Some voters, however, only voted for Beshear out of rejection for Bevin. To many, Beshear was just the lesser of two evils. Even still, his win shows that Kentucky voters have the power to create change in the commonwealth if they don’t like what its leaders do.

On both the state and national level, it is imperative to look at the candidates closely and make decisions based on their integrity and disposition instead of just their party. Seeing Kentuckians vote for Beshear gives me hope for the state. It isn’t based off of his policies or political affiliation, but because our state’s voters are taking initiative and researching candidates before they cast their votes. This is essential to a healthy democracy and Kentucky is showing incredible amounts of promise.  

Another rift exists because of our state’s geography. To southern states, Kentucky seems more northern, whereas to the north, we embody the south. Within the state, this separation is visible, too. Urban regions of Kentucky, like Louisville, connect more with the industrial north, whereas more rural parts identify more closely with the agricultural south.

This is more of a cultural difference, and it’s noticeable in things as simple as the perception of accents across the state. Kentuckians from Louisville and other urban areas perceive rural Kentuckians to have southern accents, while those people might not consider themselves to have an accent at all. The same is true the other way around. It’s a different type of divide, but it only contributes to the feeling of separation in the state.

 Communication and cooperation are critical now more than ever. In a nation as polarized  as ours, it’s more and more important to bridge the divide and work for the common good — for the commonwealth.

Aside from politics, Kentucky is often overlooked by larger, more popular states. Some people summarize Kentucky as horses, bourbon, and basketball, but there’s so much more to be proud of.

“A lot of people try to discount Kentucky based off of stereotypes, but Kentucky is actually a pretty cool place to live,” said Abbie Turner, a high school senior from Georgetown.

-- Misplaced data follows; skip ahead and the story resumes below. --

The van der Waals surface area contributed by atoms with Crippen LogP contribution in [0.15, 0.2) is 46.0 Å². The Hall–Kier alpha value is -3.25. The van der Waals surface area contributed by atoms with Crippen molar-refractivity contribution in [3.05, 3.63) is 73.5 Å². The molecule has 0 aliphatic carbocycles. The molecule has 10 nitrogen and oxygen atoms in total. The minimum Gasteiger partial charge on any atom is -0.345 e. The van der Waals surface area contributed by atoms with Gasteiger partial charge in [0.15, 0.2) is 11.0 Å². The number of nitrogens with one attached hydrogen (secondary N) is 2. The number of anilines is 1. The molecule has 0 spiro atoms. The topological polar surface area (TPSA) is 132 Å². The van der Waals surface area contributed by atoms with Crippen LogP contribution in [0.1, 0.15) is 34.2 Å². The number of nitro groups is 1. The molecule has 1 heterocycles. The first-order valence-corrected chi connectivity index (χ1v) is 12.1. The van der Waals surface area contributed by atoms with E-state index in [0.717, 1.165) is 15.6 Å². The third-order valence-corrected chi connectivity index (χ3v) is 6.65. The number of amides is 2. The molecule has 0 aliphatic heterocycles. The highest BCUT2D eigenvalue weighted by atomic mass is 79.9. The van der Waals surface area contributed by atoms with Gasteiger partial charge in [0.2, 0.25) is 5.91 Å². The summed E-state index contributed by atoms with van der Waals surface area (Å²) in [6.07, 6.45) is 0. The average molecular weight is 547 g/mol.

Although she lives close to Lexington, one of Kentucky’s biggest cities, Turner wishes the state was more cohesive as a whole. If Kentuckians were more cooperative both socially and politically, perhaps our reputation would be closer to improving.

Some people from outside of Kentucky can’t look past its negative stereotypes, but proud Kentuckians are able to see its true beauty in their everyday lives. A short drive down Bardstown Road or a walk through one of Kentucky’s 46 state parks should be enough to remind any Kentuckian that our state is vibrant and beautiful.

Turner has a lot of pride in her state, but also in her city. Sometimes, she feels like Louisville is given a lot of credit when Kentucky’s smaller cities work just as hard. Louisvillians shouldn’t be the only ones allowed to be proud of their city.

Haley Comstock, a high school junior from Owensboro, also stressed the importance of representing Kentucky positively as much as possible. With stereotypes more prevalent than ever, Kentucky residents represent the state even when they’re away from it.

 Since Kentucky isn’t a center for international business to the extent of New York or California and doesn’t have a massive tourism industry like Florida or Texas, it can be easily dismissed. In order to fight those misconceptions and give Kentucky the positive reputation it deserves, we should think carefully about how we represent our state at all times. 

“You have to take into consideration that it’s your own state, and that’s what you represent,” Comstock said.

Additionally, we have to stop taking things for granted. Louisvillians take ease of access to the city for granted since we live fairly close to almost everything we need. It’s easy to forget that the majority of the state doesn’t live a mere 10 minutes from a wide variety of businesses, restaurants, and places of recreation. This doesn’t just apply to Louisvillians, though. From the mountains in the east to the rolling fields of the west, we all have the tendency to forget how unique our own regions are. For Riley Gillam, an eleventh grader from Pikeville, seeing mountains on a daily basis is custom.

“This is what our backyards look like. I didn’t realize how gorgeous and how great it was, because I’ve grown up around it and it’s all I’ve ever known,” she said.

So, this summer, I decided to go on the trip that I’d been uncertain about for so long, and I’m so glad I did. 

On my trip, I got to meet people from all around the state, including the three quoted in this story, all while getting to explore their hometowns and learn about their unique cultures. In Murray, I met college students at Murray State University and learned about their student journalism organizations. In Owensboro, I volunteered with Habitat for Humanity and met families in need who had been given shelter by the organization. At the Cumberland Gap, I hiked in one of Kentucky’s stunning state parks and got to appreciate our state’s natural beauty.

More than anything, I learned just how diverse Kentucky’s culture is. Not only is Louisville unique, but every place in our state is. Instead of letting those differences divide us, we should celebrate them. In the end, our differences shouldn’t make Kentucky divided. They should make us united.